Guess who’s writing the energy plank of the Republican platform?

If you guessed “energy company lobbyists,” give yourself a gold star.

Note that this sort of nonsense doesn’t even count as “corruption” anymore.

Author: Mark Kleiman

Professor of Public Policy at the NYU Marron Institute for Urban Management and editor of the Journal of Drug Policy Analysis. Teaches about the methods of policy analysis about drug abuse control and crime control policy, working out the implications of two principles: that swift and certain sanctions don't have to be severe to be effective, and that well-designed threats usually don't have to be carried out. Books: Drugs and Drug Policy: What Everyone Needs to Know (with Jonathan Caulkins and Angela Hawken) When Brute Force Fails: How to Have Less Crime and Less Punishment (Princeton, 2009; named one of the "books of the year" by The Economist Against Excess: Drug Policy for Results (Basic, 1993) Marijuana: Costs of Abuse, Costs of Control (Greenwood, 1989) UCLA Homepage Curriculum Vitae Contact:

10 thoughts on “Guess who’s writing the energy plank of the Republican platform?”

  1. It’s simply expected. Liberals like us wearily shrug our shoulders. Conservatives think it’s a good thing that the (minions of the) Galtian superheroes are designing policy.

    The wingnut line is that the Obama administration has pursued terrible energy policy by sucking up to “greeny moonbats” and such (because, you know, a couple of really old coal plants had to close down and also, too: Keystone).

    Drill baby, drill!

  2. Since I understand the pull of the NEA, AFSCME, etc. in the Democratic Party, I have a bit of a hard time getting upset about this.

    As near as I can figure, the Energy sector is one of the lonebright spots in America’s torpid economy.

    Maybe we should have given Rick Perry more of a chance. His hair is pretty.

    1. Unfortunately for this teacher, the Democratic party listens to very little of what NEA members say, even though they’ll reliably vote Democratic. If only the Energy lobby was as ignored.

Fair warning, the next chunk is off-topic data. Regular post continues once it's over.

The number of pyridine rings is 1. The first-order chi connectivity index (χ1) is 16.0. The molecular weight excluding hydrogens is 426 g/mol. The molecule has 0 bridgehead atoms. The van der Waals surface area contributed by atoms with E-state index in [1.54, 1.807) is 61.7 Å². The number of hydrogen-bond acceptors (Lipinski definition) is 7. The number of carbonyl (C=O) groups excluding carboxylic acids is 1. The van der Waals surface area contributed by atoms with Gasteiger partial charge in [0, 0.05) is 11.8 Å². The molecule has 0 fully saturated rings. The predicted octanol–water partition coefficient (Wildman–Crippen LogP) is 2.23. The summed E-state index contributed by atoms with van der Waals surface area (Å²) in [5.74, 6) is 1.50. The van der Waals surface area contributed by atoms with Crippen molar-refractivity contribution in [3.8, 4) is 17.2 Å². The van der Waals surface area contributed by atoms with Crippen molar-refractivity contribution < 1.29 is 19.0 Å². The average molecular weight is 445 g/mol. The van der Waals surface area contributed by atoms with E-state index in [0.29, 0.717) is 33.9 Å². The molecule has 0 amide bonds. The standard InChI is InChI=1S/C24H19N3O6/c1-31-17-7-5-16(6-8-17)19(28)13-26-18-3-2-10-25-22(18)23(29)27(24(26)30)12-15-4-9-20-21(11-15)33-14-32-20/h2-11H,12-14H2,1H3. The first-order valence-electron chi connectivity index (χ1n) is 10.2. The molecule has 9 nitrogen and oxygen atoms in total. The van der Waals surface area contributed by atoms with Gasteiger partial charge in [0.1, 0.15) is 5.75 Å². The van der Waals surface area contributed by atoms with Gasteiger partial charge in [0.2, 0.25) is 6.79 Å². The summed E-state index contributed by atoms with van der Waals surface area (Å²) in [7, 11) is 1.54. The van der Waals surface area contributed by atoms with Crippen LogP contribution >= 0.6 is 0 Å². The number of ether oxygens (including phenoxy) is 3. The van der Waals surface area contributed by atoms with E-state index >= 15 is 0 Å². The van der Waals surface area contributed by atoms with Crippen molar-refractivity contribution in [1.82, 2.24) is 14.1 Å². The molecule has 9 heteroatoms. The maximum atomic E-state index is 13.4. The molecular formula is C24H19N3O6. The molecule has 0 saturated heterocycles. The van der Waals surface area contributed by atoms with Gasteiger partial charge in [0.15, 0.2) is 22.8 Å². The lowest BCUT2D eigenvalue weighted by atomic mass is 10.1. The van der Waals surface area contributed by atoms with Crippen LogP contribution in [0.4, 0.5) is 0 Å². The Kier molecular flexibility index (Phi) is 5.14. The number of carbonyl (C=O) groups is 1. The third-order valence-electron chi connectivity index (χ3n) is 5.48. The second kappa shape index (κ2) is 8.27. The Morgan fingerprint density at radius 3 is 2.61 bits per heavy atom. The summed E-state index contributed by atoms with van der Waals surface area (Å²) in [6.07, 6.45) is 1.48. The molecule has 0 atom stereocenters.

3. Wow. I suck at HTML.

    Here’s the link that was supposed to be attached to the word “bright” in the above post.

  4. The responsibilities of a candidate are different than the responsibilities of an elected official. Nowadays a party platform is simply one more advertising document, to be taken with a VERY large grain of salt.

    If he gets elected, what he does then becomes policy. Bush Junior had the energy lobbyists writing energy policy for the administration. That was worth getting up in arms over.

    1. Given the history of the GOP with respect to actually doing what they say in their platforms, a salt mine would be more apt than even a very large grain of salt.

      On the other hand, if Mittens and Antoinette are allowed to take up residence at 1600 I fully anticipate that energy policy will be written by Exxon, BP, Shell and the coal companies. (snark) Clean coal fo’ evah! (/snark)

  5. I think that one way to distinguish cases here is to think about corruption as doing something you think is wrong, or saying something you know to be false, in return for money. Since the GOP either believes the energy-company hogwash or doesn’t care, it’s something other than corruption.

    1. I guess that would be one way. But I guess I’m old-fashioned. In the old days “conflict of interest” always counted as corruption. I guess Scalia overturned that one with his hunting trips. Besides, I’m sure there’s money flowing here somewhere. The “Pay to Play” is a virtue in GOP-land.

  6. Note that this sort of nonsense doesn’t even count as “corruption” anymore.

    That’s a nice line.
    Sort of like Romney getting paid +$100,000 a year as CEO of Bain while not being in any way morally responsible for its actions.
    You see he was just collecting the dough from the actions not dictating the actions himself…
    And there’s a difference there, that if, if you don’t know how to think morally.

    Which leads me to a question I’ve been tumbling around lately: Have Americans lost the ability to both think critically and morally?

  7. [Dr. Liz] Fowler headed up a team of 20-some Senate Finance Committee staffers who helped draft the bill in the Senate. She was Baucus’ top health care aide from 2001-2005 and left that job in 2006 to become an executive at WellPoint, the nation’s largest private insurer.

    She was vice president of public policy at WellPoint, helping develop public-policy positions for the company. In 2008, she rejoined Baucus to work on health reform legislation.”

    She is currently in the Obama administration working on the implementation of the PP&ACA. Dr. Fowler is a relatively young woman. Once this task is accomplished (or not), care to guess where she’ll next find employment? (Hint: what do you call a slowly spinning portal?)

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